English and reading and expounding the same - indeed " all and every act or acts of parliament concerning doctrine or matters of religion."
He was expounding over the fact that his father had approached the inheritance issue again.
In expounding these ideas Socrates limited himself to the sphere of practice.
He crowns his criticism by expounding what he considers to be the true scientific method, which, as has been pointed out by Fischer, is simply that Baconian doctrine against which his attack ought to have been directed.
In the second he not only enlarges his matter and gives multiplied applications of his ideas, but also follows the synthetic method, first expounding the laws he had discovered and then proving them by the facts to which they are applied.
A council is mentioned, in which a letter was read, expounding the opinion of the Eutychians for the first time.
Also the following works are of importance, though not all expressly expounding the Leibnitzian point of view: cf.
In the preface it is stated that Howel, "seeing the laws and customs of the country violated with impunity, summoned the archbishop of Menevia, other bishops and the chief of the clergy, the nobles of Wales, and six persons (four laymen and two clerks) from each comot, to meet at a place called Y Ty Gwyn ar Da y, or the white house on the river Tav, repaired thither in person, selected from the whole assembly twelve of the most experienced persons, added to their number a clerk or doctor of laws, named Bllgywryd, and to these thirteen confided the task of examining, retaining, expounding and abrogating.
In expounding the principles of the differential calculus, he started, as it were, from the level of his pupils, and ascended with them by almost insensible gradations from elementary to abstruse conceptions.
Boethius, who early in life formed the ambitious plan of expounding and reconciling the opinions of Plato and Aristotle, continued in the year of his sole consulship (510) to instruct his fellowcountrymen in the wisdom of Greece.
One of the distinguished pupils of Photius, Arethas, bishop of Caesarea in Cappadocia (c. 907-932), devoted himself with remarkable energy to collecting and expounding the Greek classics.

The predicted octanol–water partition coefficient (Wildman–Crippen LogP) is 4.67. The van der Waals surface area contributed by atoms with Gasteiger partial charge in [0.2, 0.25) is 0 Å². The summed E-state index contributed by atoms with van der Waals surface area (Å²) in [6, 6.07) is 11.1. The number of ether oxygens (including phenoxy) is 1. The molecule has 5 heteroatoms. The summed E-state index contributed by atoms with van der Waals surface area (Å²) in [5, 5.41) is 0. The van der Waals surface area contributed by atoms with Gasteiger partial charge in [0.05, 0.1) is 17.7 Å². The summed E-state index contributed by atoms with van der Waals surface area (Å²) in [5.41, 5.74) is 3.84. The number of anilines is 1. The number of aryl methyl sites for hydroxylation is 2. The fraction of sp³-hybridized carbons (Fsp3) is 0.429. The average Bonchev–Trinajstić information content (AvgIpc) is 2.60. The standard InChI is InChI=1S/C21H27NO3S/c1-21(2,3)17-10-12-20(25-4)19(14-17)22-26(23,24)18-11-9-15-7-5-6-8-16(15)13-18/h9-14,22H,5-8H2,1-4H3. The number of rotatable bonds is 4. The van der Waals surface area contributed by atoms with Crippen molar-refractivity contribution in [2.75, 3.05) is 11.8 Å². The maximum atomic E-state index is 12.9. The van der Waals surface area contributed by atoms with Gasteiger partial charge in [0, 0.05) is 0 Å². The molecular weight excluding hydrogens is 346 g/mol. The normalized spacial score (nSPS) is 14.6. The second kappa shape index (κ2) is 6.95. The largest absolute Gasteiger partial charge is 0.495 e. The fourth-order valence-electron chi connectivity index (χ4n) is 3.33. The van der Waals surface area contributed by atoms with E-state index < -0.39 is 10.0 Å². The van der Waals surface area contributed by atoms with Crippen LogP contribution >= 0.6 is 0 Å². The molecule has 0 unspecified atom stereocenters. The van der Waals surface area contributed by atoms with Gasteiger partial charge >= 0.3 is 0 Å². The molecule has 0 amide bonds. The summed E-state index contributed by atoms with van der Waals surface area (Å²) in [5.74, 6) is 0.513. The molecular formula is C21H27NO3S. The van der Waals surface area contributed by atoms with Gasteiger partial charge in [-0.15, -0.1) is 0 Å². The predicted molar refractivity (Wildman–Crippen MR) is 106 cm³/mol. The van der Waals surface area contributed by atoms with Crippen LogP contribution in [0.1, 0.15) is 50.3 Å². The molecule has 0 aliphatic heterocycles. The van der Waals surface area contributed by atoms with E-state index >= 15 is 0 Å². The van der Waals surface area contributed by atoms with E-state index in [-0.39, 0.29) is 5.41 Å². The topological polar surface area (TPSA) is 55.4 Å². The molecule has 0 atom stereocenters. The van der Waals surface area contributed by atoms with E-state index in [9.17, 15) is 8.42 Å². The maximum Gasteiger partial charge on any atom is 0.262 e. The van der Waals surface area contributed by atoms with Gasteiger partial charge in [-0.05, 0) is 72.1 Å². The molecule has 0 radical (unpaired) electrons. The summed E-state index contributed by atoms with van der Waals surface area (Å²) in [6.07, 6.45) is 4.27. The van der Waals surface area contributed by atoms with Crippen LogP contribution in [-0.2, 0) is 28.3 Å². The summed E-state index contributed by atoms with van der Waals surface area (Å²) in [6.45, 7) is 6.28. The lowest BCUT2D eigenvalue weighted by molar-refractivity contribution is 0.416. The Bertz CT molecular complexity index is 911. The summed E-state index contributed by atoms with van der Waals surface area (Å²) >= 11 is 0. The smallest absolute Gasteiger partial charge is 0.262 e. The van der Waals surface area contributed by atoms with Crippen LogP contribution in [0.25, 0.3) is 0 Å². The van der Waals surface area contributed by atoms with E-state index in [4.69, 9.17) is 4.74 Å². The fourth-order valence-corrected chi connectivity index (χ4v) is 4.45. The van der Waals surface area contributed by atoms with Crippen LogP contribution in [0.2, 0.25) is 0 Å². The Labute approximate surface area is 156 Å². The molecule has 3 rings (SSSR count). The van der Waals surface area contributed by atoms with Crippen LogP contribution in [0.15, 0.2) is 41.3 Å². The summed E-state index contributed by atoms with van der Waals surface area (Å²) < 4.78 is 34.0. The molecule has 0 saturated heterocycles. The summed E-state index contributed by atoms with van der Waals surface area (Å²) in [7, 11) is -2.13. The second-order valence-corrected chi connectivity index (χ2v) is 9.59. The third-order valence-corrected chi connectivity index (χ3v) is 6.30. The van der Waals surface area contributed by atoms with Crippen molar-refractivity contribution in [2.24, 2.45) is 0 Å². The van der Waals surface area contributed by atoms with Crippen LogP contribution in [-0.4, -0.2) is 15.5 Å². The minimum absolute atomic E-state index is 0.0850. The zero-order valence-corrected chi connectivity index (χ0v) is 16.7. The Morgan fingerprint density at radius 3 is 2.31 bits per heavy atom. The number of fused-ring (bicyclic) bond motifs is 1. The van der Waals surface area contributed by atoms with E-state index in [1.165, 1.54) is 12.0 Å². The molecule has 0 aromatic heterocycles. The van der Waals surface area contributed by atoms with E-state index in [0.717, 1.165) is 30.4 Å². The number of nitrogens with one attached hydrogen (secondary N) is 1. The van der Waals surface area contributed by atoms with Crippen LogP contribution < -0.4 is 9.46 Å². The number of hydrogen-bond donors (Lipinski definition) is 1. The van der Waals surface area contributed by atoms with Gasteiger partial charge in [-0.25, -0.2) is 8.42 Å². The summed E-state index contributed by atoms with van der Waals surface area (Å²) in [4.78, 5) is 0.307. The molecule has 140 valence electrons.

Were devoted to expounding his views, or rather his doctrines, on social and industrial problems, on education, morals and religion, wherein art becomes an incidental and instrumental means to a higher and more spiritual life.
Entering the church he found the preacher engaged in expounding the words, "We have also a more sure word of prophecy," from which the ordinary Protestant doctrine of the supreme authority of Scripture was being enforced in a manner which appeared to Fox so defective or erroneous as to call for his immediate and most energetic protest.
When Wallace found how much more fully Darwin was equipped for expounding the new views, he exhibited an unselfish modesty that fully repaid Darwin's generosity, henceforth described himself as a follower of Darwin, entitled his most important publication on the theory of evolution Darwinism, and did not issue it until 1889, long after the world had given full credit to Darwin.
Hegel after expounding the nature of religion passes on to discuss its historical phases, but in the immature state of religious science falls into several mistakes.
One of them has left an essay, expounding his father's theory of the intellect.
In prison he pursued the Vedic studies which had already given him a place in oriental scholarship. His elaborate paper on " The Orion, or Researches into the Antiquity of the Vedas," read at the International Congress of Orientalists, London 1892 (published at Poona, 1893), was followed in 1903 by his " Arctic Home in the Vedas " - expounding a theory of extremely remote Aryan origins which has failed to secure the acceptance of other scholars.
In expounding these, he gives throughout the pure result of analytical observation of the common moral consciousness of his age.
Hecataeus makes Pelasgus king of Thessaly (expounding Iliad, ii.
After a fruitless visit to Rome in 1285-1286, he journeyed to Paris, residing in that city from 1287 to 1289, and expounding his bewildering theories to auditors who regarded him as half insane.